The truck manufacturers’ position at the hearing of the applications was that the RHA application was unsustainable because the inclusion of new and used trucks within the class led to an irreconcilable conflict of interest on the part of the RHA and its legal advisors. Put shortly, the contention was that it would be in the interests of new truck claimants to argue that there was no or little pass-on in the resale price of used trucks (as the respondents would say that any overcharge was recovered in an enhanced re-sale price of the truck); whereas used truck claimants would adopt the opposite position. The CAT rejected the criticism, taking the view that all class members shared a common interest in establishing that there was an overcharge on the sale of new trucks at as high a level as possible. While their interests may diverge on the quantification of pass-on by resale of the truck, that was something which if fairly disclosed to the class members (upon opting-into the proceedings) would not prevent the RHA from fairly representing the class.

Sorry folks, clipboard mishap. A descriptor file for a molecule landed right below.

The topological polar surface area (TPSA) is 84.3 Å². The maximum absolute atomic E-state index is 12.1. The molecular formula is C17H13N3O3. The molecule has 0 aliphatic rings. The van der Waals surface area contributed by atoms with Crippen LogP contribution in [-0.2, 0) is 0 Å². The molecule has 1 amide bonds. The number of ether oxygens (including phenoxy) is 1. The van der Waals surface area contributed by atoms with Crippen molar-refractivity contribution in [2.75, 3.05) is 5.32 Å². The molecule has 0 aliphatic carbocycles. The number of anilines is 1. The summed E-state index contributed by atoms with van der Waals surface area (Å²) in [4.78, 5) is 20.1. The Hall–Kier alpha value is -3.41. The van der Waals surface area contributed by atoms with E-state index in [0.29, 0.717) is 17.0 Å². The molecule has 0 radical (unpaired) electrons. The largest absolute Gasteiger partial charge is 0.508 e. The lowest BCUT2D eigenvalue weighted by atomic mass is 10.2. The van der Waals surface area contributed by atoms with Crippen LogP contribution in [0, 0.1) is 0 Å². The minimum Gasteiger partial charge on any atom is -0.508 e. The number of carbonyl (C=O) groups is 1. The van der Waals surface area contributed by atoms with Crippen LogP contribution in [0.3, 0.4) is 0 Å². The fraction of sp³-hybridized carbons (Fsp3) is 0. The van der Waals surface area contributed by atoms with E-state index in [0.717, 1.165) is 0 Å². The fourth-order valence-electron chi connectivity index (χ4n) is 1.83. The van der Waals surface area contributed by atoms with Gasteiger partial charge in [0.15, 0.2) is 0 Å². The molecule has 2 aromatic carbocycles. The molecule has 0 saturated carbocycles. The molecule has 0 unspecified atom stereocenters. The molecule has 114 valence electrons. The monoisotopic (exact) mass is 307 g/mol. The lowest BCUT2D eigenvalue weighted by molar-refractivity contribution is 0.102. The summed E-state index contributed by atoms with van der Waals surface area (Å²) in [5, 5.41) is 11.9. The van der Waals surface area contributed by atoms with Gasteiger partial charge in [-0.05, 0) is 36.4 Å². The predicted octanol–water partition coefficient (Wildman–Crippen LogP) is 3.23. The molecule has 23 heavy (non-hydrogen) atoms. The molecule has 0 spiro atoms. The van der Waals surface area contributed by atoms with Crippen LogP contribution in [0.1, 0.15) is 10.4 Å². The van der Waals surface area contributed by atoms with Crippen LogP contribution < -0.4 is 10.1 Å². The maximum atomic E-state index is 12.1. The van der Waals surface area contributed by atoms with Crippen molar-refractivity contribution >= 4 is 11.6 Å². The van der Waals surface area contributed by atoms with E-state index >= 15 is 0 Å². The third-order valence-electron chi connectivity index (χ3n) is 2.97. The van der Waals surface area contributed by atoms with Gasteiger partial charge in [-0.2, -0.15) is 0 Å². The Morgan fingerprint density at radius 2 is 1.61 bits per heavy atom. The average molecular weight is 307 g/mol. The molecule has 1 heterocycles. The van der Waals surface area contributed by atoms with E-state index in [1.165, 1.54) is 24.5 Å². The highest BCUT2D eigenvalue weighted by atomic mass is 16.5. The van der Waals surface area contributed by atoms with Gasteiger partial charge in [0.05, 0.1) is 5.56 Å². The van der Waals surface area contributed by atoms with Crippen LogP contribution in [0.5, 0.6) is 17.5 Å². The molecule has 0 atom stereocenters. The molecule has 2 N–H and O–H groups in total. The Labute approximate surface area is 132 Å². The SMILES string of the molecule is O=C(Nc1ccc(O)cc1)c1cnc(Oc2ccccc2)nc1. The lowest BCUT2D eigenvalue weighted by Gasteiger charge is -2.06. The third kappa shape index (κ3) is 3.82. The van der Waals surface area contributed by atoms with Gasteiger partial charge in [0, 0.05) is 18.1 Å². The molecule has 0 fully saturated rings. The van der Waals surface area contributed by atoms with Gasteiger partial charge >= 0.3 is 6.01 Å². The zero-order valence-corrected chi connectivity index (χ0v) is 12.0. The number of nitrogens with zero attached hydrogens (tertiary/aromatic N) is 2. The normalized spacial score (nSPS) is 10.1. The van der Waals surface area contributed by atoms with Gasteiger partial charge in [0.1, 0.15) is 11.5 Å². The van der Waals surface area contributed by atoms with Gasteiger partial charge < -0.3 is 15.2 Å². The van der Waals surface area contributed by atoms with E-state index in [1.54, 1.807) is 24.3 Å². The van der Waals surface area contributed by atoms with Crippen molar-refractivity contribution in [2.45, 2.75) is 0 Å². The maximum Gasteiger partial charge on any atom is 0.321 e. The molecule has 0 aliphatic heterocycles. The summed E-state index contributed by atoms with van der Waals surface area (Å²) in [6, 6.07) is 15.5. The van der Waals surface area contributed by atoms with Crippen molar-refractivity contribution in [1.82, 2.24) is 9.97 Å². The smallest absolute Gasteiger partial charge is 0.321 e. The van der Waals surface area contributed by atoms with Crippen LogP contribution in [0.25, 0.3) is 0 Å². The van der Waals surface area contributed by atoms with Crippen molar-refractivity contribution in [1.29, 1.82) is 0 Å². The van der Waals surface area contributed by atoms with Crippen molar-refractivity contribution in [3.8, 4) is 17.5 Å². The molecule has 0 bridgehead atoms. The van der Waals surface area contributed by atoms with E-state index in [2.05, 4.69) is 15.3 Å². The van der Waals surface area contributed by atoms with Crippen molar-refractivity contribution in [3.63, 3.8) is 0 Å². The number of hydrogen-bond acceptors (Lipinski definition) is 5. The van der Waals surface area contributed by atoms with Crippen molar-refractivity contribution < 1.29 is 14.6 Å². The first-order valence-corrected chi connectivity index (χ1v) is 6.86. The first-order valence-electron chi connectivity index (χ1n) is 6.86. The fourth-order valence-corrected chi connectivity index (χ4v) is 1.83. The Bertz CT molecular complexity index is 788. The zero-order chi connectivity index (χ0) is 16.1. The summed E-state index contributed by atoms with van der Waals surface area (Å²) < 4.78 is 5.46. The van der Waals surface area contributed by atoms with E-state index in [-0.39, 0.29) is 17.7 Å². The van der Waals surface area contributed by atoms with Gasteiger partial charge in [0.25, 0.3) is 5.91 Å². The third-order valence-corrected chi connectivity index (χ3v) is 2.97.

5. Implications for the future
The CAT’s finding that both applications were, in principle eligible and suitable for certification, demonstrates that the certification hurdle continues to be lower following the Supreme Court’s decision in Merricks v Mastercard.
In previous decisions, the CAT has made clear that certification is not the appropriate stage at which to fully evaluate the merits or robustness of an expert methodology. In this judgment, the CAT appears to go one step further and states that the hearing of a CPO application is not a battle of the experts and is not assisted by a large number of reports. The CAT indicated that in future, Respondents or objectors for a CPO should only deliver expert evidence with the permission of the CAT.
The CAT also appears ready to certify opt-in proceedings not least because of the added benefits which opt-in class members’ data will provide in the quantification of damages.
Slaughter and May acts for MAN in these proceedings.